I have just finished reading a book, as I have strained my knee, so I'm supposed to be 'resting'. Remarkably I have been sickness free all winter, so I have had little opportunity for reading and this book has been on the go for at least 6 months. It is called 'Surviving the Apocalypse in the Suburbs' by Wendy Brown. and I feel it is well worth a quick review.
"Let's pretend that we know that in 21 days life as we know it will come to an end. It does not mean that life will cease to exist, and it does not mean that humans will be obliterated from the Earth. What it means is that all the things we have come to expect, all of the luxuries we enjoy, all the accoutrements of modern life that are part of our day-to-day existence will be harder to get or just no longer available."
To me this is a really useful exercise, because we don't know what the future holds. Major events often happen too quickly for us to take stock and prepare. Thinking and preparing now can stand us in good stead for all kinds of eventualities.
I know it seems unlikely that anything drastic will happen here in Britain, but just think back to some of the events that our grandparents lived through. World War II and rationing, the North Sea Flood of 1953, the Big Freeze of 1963, the 3 Day Week of 1974, the Winter of Discontent in 1978/79, and the Fuel protests in 2000, to name a few. Technology may have advanced, but if anything that makes us even more exposed and vulnerable to loss of power or shortages. For instance do you know the phone numbers for your family, friends or doctor if you can't charge your mobile?
In her book, Wendy takes a day at a time and looks at the priorities that you may need to think about in order to be better prepared for eventualities. Starting with Day 1 looking at Shelter, she works through subsequent 'days' discussing water, food, cooking and so on, all the way to Day 21, which is about transportation. Some of it is common sense, but it is still good to hear again, because it makes you wonder why you haven't done anything to improve that aspect or be better prepared. For instance I know that in a power cut my boiler doesn't work because the controls rely on electricity, so what could I do about it? Wendy offers lots of solutions from the perspective that shortages are likely to be a long term problem for us in the future.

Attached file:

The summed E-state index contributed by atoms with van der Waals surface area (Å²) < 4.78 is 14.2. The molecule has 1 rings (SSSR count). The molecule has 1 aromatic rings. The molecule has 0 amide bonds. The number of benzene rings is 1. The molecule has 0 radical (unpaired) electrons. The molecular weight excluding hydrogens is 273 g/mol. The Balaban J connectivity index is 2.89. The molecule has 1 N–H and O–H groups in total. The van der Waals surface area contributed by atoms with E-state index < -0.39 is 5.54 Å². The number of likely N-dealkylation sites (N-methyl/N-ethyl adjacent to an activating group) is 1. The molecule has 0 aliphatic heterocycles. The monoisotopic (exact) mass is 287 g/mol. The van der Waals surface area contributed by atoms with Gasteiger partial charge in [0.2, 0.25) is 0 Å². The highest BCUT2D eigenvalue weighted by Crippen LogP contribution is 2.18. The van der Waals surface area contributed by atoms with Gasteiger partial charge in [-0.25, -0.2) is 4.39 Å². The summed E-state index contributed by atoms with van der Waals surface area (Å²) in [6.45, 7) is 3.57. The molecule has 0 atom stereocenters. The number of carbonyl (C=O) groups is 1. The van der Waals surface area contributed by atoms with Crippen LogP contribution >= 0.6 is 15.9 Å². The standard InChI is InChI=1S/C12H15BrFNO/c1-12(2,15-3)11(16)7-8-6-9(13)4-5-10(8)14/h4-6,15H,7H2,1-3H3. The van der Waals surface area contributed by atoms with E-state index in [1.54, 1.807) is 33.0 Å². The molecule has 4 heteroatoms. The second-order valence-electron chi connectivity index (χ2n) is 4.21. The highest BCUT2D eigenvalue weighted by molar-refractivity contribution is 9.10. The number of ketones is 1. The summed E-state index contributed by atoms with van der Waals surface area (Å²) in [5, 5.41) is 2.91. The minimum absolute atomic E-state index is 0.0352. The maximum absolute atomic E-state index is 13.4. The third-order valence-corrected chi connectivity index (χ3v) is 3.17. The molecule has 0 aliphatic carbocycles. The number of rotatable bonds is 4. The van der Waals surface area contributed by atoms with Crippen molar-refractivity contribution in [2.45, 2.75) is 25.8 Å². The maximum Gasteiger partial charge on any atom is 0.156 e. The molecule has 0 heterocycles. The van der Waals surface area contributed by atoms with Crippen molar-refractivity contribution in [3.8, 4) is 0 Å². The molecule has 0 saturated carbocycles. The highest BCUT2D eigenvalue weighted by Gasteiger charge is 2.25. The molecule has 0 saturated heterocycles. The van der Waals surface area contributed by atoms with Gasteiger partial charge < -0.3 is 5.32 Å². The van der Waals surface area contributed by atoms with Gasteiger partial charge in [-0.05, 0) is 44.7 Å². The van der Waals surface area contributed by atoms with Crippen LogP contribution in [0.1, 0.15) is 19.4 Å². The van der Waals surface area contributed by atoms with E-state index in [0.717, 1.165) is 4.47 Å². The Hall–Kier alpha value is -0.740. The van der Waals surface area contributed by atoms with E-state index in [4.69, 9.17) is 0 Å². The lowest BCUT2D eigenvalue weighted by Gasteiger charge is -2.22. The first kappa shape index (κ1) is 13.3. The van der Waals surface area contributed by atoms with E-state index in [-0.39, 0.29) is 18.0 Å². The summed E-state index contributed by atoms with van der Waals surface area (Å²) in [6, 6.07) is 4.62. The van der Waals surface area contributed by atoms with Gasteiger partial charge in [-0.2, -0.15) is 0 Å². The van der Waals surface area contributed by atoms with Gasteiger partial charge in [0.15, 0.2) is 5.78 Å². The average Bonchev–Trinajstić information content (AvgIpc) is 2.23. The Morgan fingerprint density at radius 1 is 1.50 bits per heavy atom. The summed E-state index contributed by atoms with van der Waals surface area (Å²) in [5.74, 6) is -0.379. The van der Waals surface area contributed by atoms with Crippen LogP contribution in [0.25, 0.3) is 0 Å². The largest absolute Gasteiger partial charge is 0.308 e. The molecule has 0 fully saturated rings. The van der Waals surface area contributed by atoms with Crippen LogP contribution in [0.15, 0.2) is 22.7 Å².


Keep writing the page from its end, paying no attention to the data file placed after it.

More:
Wendy is clearly very knowledgeable about many aspects of what we call 'self-sufficiency'. I have certainly learnt more from her book about keeping animals, alternative healthcare and how to make my own vinegar. The only are where I disagree with her ideas is about wind turbines though, which I feel she dismisses rather too easily, based on them needing high-tech equipment to manufacture and maintain them. Wendy seems to have missed the potential for small scale wind turbines to provide useful mechanical energy or electricity. Many parts of the UK are still scattered with old windmills, that were used for milling wheat into flour, and have been recorded at least as far back as 1250. This is surely testament that we can harness the wind without the need for fossil fuels and modern day technology. The first wind turbine that was installed 30 years ago at The Centre for Alternative Technology in Wales was made with wood and canvas sails. In strong winds someone had to climb up and furl the sails to prevent damage, but it was still a viable low tech solution.
Wendy also sees solar PV as lasting only 10 years, but with no moving parts they are expected to last at least 30 years. They probably aren't much of an option in Maine where Wendy lives, as summers are short, but in the UK and Europe prices have been dropping with government subsidies and these could potentially provide a partial alternative source of electricity for the next 30 years.
On the whole 'Surviving the Apocalypse in the Suburbs' is a very easy to read book, with lots of good tips. It isn't very apocalyptic, so no zombie hordes or nuclear meltdowns, which suits me fine. There is the tiniest mention of guns in the chapter on security, but Wendy also points out that having a loud dog is the best security measure. I have yet to find a British 'preparedness' book, but I think that having read a few other American ones, Wendy's book is the best substitute. It is a calm and sensible evaluation of everything you may need to consider. Whether you decide to read the book or not, it is well worth thinking what you would do if you knew you only had 21 days to prepare.